SINGAPORE (The Online Citizen): From 2018 to 2019, Sugarbook saw a 32% leap in the total of university student signups

In the wake of students struggling to cope with the rising costs of university fees, there has been a rise in the number of sugar baby signups from Singaporean universities who are seeking financial support from wealthy, affluent men via Sugarbook.

From 2018 to 2019, Sugarbook, Asia’s most critically-acclaimed online dating brand, saw a 32% leap in the total of university student signups – which inadvertently illustrates university students seeking for financial support from sugar daddies or sugar mummies in Singapore.

In case you’re unfamiliar with the terminologies, a “sugar baby” is a person who receives benefits financially and materialistically in exchange for a relationship.

Meanwhile, a “sugar daddy” or “sugar mummy” is the one who provides those benefits and gets into a relationship with a sugar baby.

According to a report by Sugarbook titled “An Alternative Solution to Rising University Fees: Sugar Dating”, there are now over 2,000 university-going sugar babies signed up on the app. The report includes a list of top 10 sugar baby universities in Singapore.

Topping the list is Singapore’s Nanyang Technology University (NTU) with 643 students signups, while the runner-up is Singapore’s Institute of Management (SIM) with 487 signups.

Singapore’s global superstar, the National University of Singapore (NUS), tails closely behind with 413 signups.

Interestingly, though on a lesser ecclesiastical playing field, the list even saw Singapore Bible College raking in on the number ten spot with 12 students signed up as sugar babies.

“Driven by the ever-soaring costs of tuition fees, families that cannot afford to pay the outrageous costs of higher education are pushed towards taking out loans,” commented Darren Chan, Founder and CEO of Sugarbook.

“Even worse, students are plagued with juggling multiple jobs while pursuing their studies and oftentimes end up dropping out as they are unable to cope with the pressure. On average, a sugar baby gets up to SGD 2,000 in monthly allowances which could prove great help to a struggling university student,” he added.

“Sugar daddies and sugar mommies don’t only come in the form of providing financial assistance, rather they also serve as mentors, offering a host of financial guidance, networking opportunities and career advancements, among others – in the name of raising the career and lifestyle game of aspiring professionals while they’re still in university.”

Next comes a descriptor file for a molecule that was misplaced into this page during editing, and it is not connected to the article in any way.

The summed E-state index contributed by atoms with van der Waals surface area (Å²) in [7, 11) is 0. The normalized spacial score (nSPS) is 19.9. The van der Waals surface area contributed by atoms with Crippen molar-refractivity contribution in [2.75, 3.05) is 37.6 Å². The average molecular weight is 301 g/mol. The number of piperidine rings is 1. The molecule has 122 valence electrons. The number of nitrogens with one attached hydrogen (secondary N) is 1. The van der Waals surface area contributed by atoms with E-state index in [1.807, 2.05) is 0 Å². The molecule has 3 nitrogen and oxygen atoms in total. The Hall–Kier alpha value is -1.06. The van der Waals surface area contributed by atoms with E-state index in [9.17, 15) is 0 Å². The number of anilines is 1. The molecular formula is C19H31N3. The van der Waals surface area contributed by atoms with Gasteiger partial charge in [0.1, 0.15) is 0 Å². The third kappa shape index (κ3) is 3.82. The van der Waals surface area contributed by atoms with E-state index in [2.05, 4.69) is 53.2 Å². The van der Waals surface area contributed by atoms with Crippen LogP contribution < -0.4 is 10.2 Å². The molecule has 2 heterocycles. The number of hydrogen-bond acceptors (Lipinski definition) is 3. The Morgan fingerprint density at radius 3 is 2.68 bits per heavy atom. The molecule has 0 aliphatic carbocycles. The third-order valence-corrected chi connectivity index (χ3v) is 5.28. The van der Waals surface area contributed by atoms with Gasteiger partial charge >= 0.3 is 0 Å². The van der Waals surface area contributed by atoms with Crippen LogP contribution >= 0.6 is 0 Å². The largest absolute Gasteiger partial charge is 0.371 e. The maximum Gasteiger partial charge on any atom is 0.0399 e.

23-year-old university graduate shared her experience as a sugar baby in Singapore

In an interview with AsiaOne back in January, Felice Ang, a 23-year-old university graduate talked about her life as a sugar baby.

She shared how and why she got into the sugar dating scene, the process of finding a sugar daddy, and if providing sexual services is part of the job.

Unlike the stereotypical seen on televisions, she said she discovered sugar dating through her university peers, not through suspicious connections.

According to her, both of her parents – who work in the food and beverage (F&B) industry – found it hard to pay for her expensive student loans. Also, when having two part-time jobs could not secure her education anymore, she resorted to try sugar dating.

Ms Ang said that she did not have any complaints regarding the physical aspect of the job, noting that she sets clear boundaries beforehand, which helps her to have a respectful relationship with her sugar daddy.

Men mainly pay for her companionship, she added. Luxurious items such as a HP laptop, custom-made Pandora necklace, and the iPhone 11 are benefits that she receives courteously.

Despite having paid for her companionship, Ms Ang disclosed that her relationship with two sugar daddies naturally evolved to a sexual one. Both relationships were mutually exclusive, and she would treat her sugar daddy as her boyfriend.

Regardless of the job’s nature, there is some good that comes out of it as well. Ms Ang shared that after engaging in a relationship with a 35-year-old British divorcee, he managed to pick himself up from the divorce and learn on how to date again.

Speaking on the notion of married men, Ms Ang rejects the idea of a sugar baby being in a relationship with a married man. She firmly believes that it is immoral to do so.

Ultimately, she remarked that sugar dating is a genuine job and also a good way to discover what one wants in a relationship.